Tea makes a wonderful gift, and Kusmi Teas exotic and colourful packaging means you don’t even need wrapping paper.
With its fashionable Gallic style and visual flair, I had assumed that Kusmi was originally a Parisian company.
But as I discovered on their website, Kusmi was started 140 years ago by a P.M. Kousmichoff, the son of a Russian peasant. There is a London connection as his son came here in 1907 to hone his tea blending skills.
After a long history involving escaping from the Reds and surviving being run by arty-types, Kusmi now have a branch on Marylebone High Street. (more…)
Someone should make a film about HR Higgins Coffee Man esq.. The tale of how he started his coffee roasting enterprise in wartime London is heroic stuff.
Evading incendiary bombs, showing cunning in getting a licence to trade; featuring characters with one leg, and help along the way from Misses Fox and Jenkins of South Moulton Street – whose cake kitchen saved the day – makes for a fascinating and jaunty read.
I imagine Trevor Howard in the leading role…but I’m getting carried away. (more…)
With the weekend upon us, a quick mention for Gail’s Bakery, Soho in appreciation of them opening till 10pm in the evening and 7pm on Sunday.
Most cafés close at 6pm, so this is a great if you are in the West End in the evening and, instead of a crowded pub, what you really fancy is a nice cup of tea.
Gail’s has a smart, clean urban interior. White-washed brick work, herringbone parquet floor, white lacquer counter-top contrast with pillar-box red stools and teapots. Set on a corner, there is seating around a large table at the rear and adjacent to the high windows.
“Hot town summer in the city back if my neck feeling dirty and gritty…” Lovin’ Spoonful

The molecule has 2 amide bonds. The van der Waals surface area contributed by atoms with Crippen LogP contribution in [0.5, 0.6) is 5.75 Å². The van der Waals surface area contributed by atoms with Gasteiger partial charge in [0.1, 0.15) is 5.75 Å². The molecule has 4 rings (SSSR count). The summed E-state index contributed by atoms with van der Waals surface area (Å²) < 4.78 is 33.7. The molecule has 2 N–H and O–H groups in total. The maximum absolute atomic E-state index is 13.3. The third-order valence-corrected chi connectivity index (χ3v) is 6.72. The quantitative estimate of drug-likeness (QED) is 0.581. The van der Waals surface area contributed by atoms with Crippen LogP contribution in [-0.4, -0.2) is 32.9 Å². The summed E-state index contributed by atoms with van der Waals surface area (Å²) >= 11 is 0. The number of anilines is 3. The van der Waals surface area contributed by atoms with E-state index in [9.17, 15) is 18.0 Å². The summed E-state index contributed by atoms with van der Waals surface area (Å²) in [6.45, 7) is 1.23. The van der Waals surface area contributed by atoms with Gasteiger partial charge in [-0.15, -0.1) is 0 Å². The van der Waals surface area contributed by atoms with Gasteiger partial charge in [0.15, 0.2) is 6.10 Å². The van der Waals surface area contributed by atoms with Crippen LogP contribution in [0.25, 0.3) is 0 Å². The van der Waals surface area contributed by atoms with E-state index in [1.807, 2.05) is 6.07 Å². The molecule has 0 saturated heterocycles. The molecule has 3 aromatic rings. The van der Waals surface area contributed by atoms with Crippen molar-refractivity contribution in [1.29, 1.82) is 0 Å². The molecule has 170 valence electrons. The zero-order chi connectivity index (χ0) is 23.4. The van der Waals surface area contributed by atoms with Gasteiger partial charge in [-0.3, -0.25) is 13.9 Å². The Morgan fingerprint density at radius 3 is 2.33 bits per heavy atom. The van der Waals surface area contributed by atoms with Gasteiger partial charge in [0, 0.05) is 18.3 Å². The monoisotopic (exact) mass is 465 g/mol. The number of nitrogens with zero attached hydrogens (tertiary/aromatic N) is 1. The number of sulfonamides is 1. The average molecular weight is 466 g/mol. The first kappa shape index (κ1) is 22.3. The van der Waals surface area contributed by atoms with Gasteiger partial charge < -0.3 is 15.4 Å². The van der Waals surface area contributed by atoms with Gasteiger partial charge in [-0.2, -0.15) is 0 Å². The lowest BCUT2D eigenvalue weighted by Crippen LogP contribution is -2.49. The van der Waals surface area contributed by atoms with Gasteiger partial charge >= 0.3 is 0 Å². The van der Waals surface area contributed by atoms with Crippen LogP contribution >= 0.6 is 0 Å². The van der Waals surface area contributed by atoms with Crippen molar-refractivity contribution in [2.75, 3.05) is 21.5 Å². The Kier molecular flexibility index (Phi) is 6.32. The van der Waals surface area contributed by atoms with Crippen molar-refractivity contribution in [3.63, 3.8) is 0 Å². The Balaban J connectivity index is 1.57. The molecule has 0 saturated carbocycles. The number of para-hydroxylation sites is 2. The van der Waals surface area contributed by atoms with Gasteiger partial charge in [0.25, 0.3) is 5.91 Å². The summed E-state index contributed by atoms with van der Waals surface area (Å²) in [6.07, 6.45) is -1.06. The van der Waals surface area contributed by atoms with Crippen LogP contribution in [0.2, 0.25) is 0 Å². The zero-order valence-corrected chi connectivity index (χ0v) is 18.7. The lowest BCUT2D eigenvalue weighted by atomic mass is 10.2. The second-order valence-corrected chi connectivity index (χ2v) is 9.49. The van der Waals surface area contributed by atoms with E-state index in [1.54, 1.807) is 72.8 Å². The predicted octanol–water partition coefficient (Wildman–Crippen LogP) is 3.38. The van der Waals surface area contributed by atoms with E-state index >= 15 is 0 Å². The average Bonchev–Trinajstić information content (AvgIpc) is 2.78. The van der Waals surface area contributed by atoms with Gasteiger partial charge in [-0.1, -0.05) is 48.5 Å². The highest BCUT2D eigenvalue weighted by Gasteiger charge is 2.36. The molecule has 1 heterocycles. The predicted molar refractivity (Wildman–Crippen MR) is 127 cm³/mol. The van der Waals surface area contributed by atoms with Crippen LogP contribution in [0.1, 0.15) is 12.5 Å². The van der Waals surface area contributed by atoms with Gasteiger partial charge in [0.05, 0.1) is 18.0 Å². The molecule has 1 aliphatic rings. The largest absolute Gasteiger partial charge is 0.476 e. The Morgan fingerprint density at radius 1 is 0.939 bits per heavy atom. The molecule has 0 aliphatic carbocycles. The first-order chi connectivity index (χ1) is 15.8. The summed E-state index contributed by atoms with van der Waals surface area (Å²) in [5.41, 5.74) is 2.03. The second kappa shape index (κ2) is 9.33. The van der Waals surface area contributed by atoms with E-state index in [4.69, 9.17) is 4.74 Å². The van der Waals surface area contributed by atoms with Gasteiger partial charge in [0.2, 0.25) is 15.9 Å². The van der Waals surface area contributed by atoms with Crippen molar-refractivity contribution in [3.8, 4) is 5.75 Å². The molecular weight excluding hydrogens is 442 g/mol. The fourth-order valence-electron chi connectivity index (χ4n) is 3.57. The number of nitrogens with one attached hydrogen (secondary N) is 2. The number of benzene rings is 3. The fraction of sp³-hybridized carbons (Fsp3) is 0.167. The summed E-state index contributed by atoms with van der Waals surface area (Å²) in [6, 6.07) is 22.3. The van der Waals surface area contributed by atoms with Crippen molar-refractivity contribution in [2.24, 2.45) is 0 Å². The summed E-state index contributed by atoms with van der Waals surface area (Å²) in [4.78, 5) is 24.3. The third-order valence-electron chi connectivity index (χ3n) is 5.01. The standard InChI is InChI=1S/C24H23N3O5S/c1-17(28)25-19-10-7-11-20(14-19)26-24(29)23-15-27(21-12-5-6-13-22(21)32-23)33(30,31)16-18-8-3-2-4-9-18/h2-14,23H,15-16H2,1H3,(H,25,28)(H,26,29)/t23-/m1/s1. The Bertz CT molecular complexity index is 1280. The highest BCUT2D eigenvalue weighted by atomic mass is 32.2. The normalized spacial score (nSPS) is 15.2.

Summertime in central London. It’s full of folk, it’s noisy, it’s sweaty, it’s chaotic and you can’t breath…but it is a great time of year for walking.
The sunshine, clear light and blue sky enhances the simple pleasure of looking up at buildings – now in vivid colour instead of the more usual monochrome.
Summer is also the perfect time for tea. For us Brits it is also when we traditionally ponder the eternal conundrum ‘does tea cool you down as much as a cold drink?’. (more…)
It’s holiday time at Tea at Three, so I’m off to Southern Turkey with books, watercolours and my little yellow tea-kettle.
I love Turkey, and the Turkish people are great tea drinkers – everywhere you are greeted with courteous offers of tea. Tea in turkey is called çay (pronounced chai; rhymes with ‘eye’) and is made in a wonderful double tea-pot called a çaydanlik; consisting of a small tea-pot sitting on a larger one. Strong tea is made in the top pot, and the one below has hot water, so you can dilute your çay to taste. Çay is usually served in small tulip-shaped glasses without milk, and with two (more…)